The Process Of An Arrest
“If you have ever been arrested, you know that it can be a long and scary process.”
If you have ever been arrested, you know that it can be a long and scary process. If you have never been arrested, it can make that process even worse. In this article, we discuss what happens during the process of an arrest so you have an idea of what to expect.
Immediately after your arrest, you should expect to be read your Miranda Rights if the police plan on questioning you. If you aren’t going to be questioned, you may not go through this process. If you do, you must remember that anything you say or do can and will be held against you in court, so tread lightly. It is best to stay silent until you can talk to a lawyer.
The next step is processing, which occurs at the jail of whatever city your alleged violation was committed. After you are transported to the county jail, you will enter an area in which you are searched, clothes are changed, fingerprints are taken, a quick medical and mental health analysis is done, and you may be interviewed to help set your bail. One of the most important things to know is that this process can be long, especially if the jail is busy. Sometimes it can take anywhere between 8-12 hours to be fully processed. If you have never been to jail before, this can be scary, but remember to remain calm and keep quiet until you can talk to a lawyer.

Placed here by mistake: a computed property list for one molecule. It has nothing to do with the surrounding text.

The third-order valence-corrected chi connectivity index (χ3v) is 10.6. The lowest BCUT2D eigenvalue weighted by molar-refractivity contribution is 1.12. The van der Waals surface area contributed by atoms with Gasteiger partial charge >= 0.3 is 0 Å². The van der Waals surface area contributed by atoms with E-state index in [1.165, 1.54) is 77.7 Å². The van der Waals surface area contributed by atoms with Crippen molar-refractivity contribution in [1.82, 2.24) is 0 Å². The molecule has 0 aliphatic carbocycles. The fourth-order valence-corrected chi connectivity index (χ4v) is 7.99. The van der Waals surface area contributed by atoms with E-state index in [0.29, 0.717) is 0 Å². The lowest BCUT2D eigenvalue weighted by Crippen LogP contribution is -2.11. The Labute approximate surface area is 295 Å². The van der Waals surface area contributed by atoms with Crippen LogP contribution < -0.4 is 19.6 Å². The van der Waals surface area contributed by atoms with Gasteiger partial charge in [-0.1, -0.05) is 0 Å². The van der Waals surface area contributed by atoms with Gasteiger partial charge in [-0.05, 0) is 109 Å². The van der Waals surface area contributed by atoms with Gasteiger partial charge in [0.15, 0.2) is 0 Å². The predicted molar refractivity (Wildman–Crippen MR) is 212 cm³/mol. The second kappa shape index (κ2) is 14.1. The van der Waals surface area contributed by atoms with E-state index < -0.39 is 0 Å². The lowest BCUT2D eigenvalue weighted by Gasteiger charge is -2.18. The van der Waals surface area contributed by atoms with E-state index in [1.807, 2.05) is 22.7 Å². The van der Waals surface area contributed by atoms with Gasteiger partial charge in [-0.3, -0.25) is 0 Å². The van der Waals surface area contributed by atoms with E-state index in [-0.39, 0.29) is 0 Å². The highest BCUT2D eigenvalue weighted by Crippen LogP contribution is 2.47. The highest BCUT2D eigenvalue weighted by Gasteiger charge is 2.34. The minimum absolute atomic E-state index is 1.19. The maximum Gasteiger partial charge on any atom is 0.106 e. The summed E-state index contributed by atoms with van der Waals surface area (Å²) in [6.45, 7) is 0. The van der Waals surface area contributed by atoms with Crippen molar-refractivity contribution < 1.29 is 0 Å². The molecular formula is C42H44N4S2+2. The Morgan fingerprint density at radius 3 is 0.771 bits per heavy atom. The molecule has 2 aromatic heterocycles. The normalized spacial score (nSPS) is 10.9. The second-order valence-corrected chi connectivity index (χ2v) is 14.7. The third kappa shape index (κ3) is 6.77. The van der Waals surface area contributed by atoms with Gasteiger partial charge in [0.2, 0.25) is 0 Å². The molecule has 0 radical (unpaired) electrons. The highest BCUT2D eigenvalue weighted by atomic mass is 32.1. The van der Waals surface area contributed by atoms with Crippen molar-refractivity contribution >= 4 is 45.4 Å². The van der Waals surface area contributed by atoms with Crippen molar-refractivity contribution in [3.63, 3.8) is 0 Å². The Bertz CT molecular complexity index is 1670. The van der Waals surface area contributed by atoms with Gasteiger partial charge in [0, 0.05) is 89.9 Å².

At this point, you will be assigned a bed and will receive the date for your initial hearing, in which bail will be set if it wasn’t already. Your first court date will be short and straight to the point. You will be made aware of the charges being held against you, and your lawyer will have a chance to argue for a low bail to ensure that you can go home for the duration of the case.
Ability To Post Bail
Depending on your crime, this step may come before the initial hearing. For most cases, you will get a bail amount before seeing the judge, but there are some circumstances such as domestic violence, probation violations, parole violations, and serious crimes that require you to see a judge before receiving a bail amount. Either way, after you receive the dollar amount associated with your bail, you will have the opportunity to call a bondsman and get the process started.
The Next Steps
The next steps in your case are almost entirely dependent on the accused charged, your lawyer, and the prosecution. You could reach a plea bargain, have your charges dropped, have your court dates pushed out while your lawyer and the prosecutor try to come up with a deal, or even find yourself in a situation where you set it for trial. Either way, up until this point, you should expect the process to go as mentioned above. Try to remain calm, do not talk to anyone except your lawyer, and hope for the best.